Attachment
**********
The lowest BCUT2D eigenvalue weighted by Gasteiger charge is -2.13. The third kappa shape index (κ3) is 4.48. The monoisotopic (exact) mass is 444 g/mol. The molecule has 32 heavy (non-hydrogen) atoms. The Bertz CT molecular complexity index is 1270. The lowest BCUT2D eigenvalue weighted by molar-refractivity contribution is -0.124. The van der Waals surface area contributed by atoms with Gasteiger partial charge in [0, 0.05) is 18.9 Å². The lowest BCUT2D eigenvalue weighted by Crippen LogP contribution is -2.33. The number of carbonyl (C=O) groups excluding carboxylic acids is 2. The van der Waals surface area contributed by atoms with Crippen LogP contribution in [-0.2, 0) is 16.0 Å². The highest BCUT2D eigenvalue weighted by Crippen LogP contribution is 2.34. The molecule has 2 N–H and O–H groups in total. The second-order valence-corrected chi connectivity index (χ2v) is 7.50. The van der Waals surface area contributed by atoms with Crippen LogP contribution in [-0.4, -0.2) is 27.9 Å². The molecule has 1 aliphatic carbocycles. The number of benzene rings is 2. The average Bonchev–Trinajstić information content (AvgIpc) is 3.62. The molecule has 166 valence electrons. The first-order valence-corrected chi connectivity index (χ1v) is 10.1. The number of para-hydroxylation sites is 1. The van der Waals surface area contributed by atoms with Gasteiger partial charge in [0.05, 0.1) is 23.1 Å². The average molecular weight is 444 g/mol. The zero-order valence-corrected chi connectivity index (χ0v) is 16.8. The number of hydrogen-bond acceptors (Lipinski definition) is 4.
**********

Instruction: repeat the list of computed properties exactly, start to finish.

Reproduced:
The lowest BCUT2D eigenvalue weighted by Gasteiger charge is -2.13. The third kappa shape index (κ3) is 4.48. The monoisotopic (exact) mass is 444 g/mol. The molecule has 32 heavy (non-hydrogen) atoms. The Bertz CT molecular complexity index is 1270. The lowest BCUT2D eigenvalue weighted by molar-refractivity contribution is -0.124. The van der Waals surface area contributed by atoms with Gasteiger partial charge in [0, 0.05) is 18.9 Å². The lowest BCUT2D eigenvalue weighted by Crippen LogP contribution is -2.33. The number of carbonyl (C=O) groups excluding carboxylic acids is 2. The van der Waals surface area contributed by atoms with Crippen LogP contribution in [-0.2, 0) is 16.0 Å². The highest BCUT2D eigenvalue weighted by Crippen LogP contribution is 2.34. The molecule has 2 N–H and O–H groups in total. The second-order valence-corrected chi connectivity index (χ2v) is 7.50. The van der Waals surface area contributed by atoms with Crippen LogP contribution in [-0.4, -0.2) is 27.9 Å². The molecule has 1 aliphatic carbocycles. The number of benzene rings is 2. The average Bonchev–Trinajstić information content (AvgIpc) is 3.62. The molecule has 166 valence electrons. The first-order valence-corrected chi connectivity index (χ1v) is 10.1. The number of para-hydroxylation sites is 1. The van der Waals surface area contributed by atoms with Gasteiger partial charge in [0.05, 0.1) is 23.1 Å². The average molecular weight is 444 g/mol. The zero-order valence-corrected chi connectivity index (χ0v) is 16.8. The number of hydrogen-bond acceptors (Lipinski definition) is 4.